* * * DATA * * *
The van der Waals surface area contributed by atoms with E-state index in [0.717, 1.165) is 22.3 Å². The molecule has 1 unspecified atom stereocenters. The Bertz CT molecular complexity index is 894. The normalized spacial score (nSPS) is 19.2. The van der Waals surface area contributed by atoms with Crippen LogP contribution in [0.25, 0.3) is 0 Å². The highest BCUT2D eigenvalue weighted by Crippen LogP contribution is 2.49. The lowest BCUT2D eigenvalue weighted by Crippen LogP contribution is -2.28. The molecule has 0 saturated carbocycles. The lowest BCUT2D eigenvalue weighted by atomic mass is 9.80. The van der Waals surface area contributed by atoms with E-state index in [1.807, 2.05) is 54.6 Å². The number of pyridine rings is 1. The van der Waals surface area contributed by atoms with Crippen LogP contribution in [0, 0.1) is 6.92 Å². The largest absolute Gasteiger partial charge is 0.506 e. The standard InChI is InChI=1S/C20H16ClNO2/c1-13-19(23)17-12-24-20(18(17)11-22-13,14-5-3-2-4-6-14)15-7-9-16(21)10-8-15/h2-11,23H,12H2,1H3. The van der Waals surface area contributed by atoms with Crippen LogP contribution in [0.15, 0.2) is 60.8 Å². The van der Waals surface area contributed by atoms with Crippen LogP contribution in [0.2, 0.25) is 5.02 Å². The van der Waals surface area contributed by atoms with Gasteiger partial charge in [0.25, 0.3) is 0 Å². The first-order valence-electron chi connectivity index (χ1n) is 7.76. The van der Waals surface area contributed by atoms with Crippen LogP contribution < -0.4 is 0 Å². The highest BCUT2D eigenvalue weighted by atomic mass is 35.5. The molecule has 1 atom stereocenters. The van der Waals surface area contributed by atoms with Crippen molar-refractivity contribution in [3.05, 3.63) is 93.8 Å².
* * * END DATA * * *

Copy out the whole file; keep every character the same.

The van der Waals surface area contributed by atoms with E-state index in [0.717, 1.165) is 22.3 Å². The molecule has 1 unspecified atom stereocenters. The Bertz CT molecular complexity index is 894. The normalized spacial score (nSPS) is 19.2. The van der Waals surface area contributed by atoms with Crippen LogP contribution in [0.25, 0.3) is 0 Å². The highest BCUT2D eigenvalue weighted by Crippen LogP contribution is 2.49. The lowest BCUT2D eigenvalue weighted by Crippen LogP contribution is -2.28. The molecule has 0 saturated carbocycles. The lowest BCUT2D eigenvalue weighted by atomic mass is 9.80. The van der Waals surface area contributed by atoms with E-state index in [1.807, 2.05) is 54.6 Å². The number of pyridine rings is 1. The van der Waals surface area contributed by atoms with Crippen LogP contribution in [0, 0.1) is 6.92 Å². The largest absolute Gasteiger partial charge is 0.506 e. The standard InChI is InChI=1S/C20H16ClNO2/c1-13-19(23)17-12-24-20(18(17)11-22-13,14-5-3-2-4-6-14)15-7-9-16(21)10-8-15/h2-11,23H,12H2,1H3. The van der Waals surface area contributed by atoms with Crippen LogP contribution in [0.15, 0.2) is 60.8 Å². The van der Waals surface area contributed by atoms with Crippen LogP contribution in [0.2, 0.25) is 5.02 Å². The van der Waals surface area contributed by atoms with Gasteiger partial charge in [0.25, 0.3) is 0 Å². The first-order valence-electron chi connectivity index (χ1n) is 7.76. The van der Waals surface area contributed by atoms with Crippen LogP contribution < -0.4 is 0 Å². The highest BCUT2D eigenvalue weighted by atomic mass is 35.5. The molecule has 1 atom stereocenters. The van der Waals surface area contributed by atoms with Crippen molar-refractivity contribution in [3.05, 3.63) is 93.8 Å².